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I did some looking, but I didn't see a SF question directly related to this.

I need to find a platform for internal/LAN use only for chat and desktop sharing. We got a lot people having to get up and walk over to another person's office for simple items, and we could save a lot of time collectivity if we had a solution where we had a client app similar to gchat or AIM, where one could right click a name and request a desktop sharing session (to or from).

This wouldn't be for product presentation or long training sessions, and wouldn't need more than 2 people in the session. We use GoToMeeting for this.

I've looked at TeamViewer, and they got the features I want (plus a lot more features that wouldn't help) and seem more geared to large enterprise support, and it is not exactly cheap.

Also looked at OCS some as well, but it seems heavy for what I am trying to do. I don't need anything relating to phone usage. If the general opinion says otherwise, I could talked back into OCS if I am wrong about weight of the product.

We use GoToAssist for remote support of clients (which I am a fan of), and I don't it fits here, correct me if I am wrong.

All the workstations are XP/7.

Thanks!

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I asked a similar, though not identical, question at webapps a few months ago - some of those answers might help here, too –  warren Apr 5 '11 at 18:12
    
also potentially-related: serverfault.com/questions/40680/… –  warren Apr 5 '11 at 18:30

4 Answers 4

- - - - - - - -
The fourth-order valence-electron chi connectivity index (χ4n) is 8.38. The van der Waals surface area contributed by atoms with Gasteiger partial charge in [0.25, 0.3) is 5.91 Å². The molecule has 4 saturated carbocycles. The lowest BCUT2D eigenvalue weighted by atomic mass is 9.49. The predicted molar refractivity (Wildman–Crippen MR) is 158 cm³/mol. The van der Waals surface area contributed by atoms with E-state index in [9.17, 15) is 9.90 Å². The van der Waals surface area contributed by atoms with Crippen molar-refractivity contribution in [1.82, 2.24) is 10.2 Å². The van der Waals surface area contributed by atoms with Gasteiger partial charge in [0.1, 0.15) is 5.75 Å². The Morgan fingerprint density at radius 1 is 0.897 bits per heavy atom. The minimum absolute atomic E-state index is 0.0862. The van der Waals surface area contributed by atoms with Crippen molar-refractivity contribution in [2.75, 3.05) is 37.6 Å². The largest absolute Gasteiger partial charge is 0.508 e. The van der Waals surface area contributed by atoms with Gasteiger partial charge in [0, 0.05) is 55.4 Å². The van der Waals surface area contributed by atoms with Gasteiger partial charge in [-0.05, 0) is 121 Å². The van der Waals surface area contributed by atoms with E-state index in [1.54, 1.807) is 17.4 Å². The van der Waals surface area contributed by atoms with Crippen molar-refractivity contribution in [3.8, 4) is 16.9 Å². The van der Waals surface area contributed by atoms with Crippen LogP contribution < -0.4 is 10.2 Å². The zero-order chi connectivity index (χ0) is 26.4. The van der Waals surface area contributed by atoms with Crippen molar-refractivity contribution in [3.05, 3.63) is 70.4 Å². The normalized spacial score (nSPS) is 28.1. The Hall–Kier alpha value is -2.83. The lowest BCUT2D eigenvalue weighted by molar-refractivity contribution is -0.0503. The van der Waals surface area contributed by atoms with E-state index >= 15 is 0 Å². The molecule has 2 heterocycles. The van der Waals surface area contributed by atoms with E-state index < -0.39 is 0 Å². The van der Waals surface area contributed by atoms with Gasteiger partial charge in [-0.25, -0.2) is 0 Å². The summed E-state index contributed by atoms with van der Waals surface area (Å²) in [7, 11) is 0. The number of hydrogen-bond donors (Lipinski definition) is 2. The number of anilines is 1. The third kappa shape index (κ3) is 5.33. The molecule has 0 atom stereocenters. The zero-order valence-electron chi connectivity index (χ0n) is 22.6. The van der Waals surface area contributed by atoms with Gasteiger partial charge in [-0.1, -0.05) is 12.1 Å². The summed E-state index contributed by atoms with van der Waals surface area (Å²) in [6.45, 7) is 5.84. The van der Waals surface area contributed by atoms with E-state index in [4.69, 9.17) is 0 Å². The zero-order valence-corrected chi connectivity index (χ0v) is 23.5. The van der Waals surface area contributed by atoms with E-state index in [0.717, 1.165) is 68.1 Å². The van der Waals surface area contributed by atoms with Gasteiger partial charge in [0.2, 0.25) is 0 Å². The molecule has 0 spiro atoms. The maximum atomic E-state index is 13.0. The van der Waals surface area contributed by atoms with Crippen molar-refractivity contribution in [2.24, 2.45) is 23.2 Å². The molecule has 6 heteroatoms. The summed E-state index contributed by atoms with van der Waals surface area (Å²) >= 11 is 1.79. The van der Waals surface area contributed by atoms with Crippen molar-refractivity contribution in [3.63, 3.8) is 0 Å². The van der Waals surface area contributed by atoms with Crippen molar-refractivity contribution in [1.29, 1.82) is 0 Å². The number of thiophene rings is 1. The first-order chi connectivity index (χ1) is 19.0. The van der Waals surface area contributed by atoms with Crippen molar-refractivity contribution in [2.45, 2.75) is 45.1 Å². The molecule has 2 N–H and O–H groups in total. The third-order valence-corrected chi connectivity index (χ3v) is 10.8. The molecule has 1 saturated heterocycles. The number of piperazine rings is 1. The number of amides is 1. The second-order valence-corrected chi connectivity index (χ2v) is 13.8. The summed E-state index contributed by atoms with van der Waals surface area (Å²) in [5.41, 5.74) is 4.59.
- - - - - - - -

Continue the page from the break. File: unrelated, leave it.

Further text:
up vote 4 down vote accepted

At my old company we used Jabber. Our rollout was aided by a patch to jabberd that enabled the directory to be populated via LDAP and attached to our Active Directory, so that any new user would see everyone in the company (and have them sorted into their different department groups).

We used Pidgin as the client, which also allowed people to connect to AIM/ICQ, etc.

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doesn't cover the remote desktop / sharing aspect ... but otherwise Jabber is awesome :) –  warren Apr 5 '11 at 18:11

I have to disagree with the sentiments about OCS. We have it installed and are using it only for chat and it requires almost no management. The only thing I have had to do with it in the last Year is renew the security certificate. The presence integration in Outlook and SharePoint is also quite nice.

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Your sense about OCS is pretty much right. We use it and use all the enterprise voice and conferencing and Live Meeting features and it is really great but it is also really big - a lot to manage if you don't need all that extra stuff.

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I'd recommend any combination of: wikis, Jabber, and IRC. Some companies are also comfortable with the use of AIM/ICQ, which I find absolutely necessary to communicate with companies I do regular business with.

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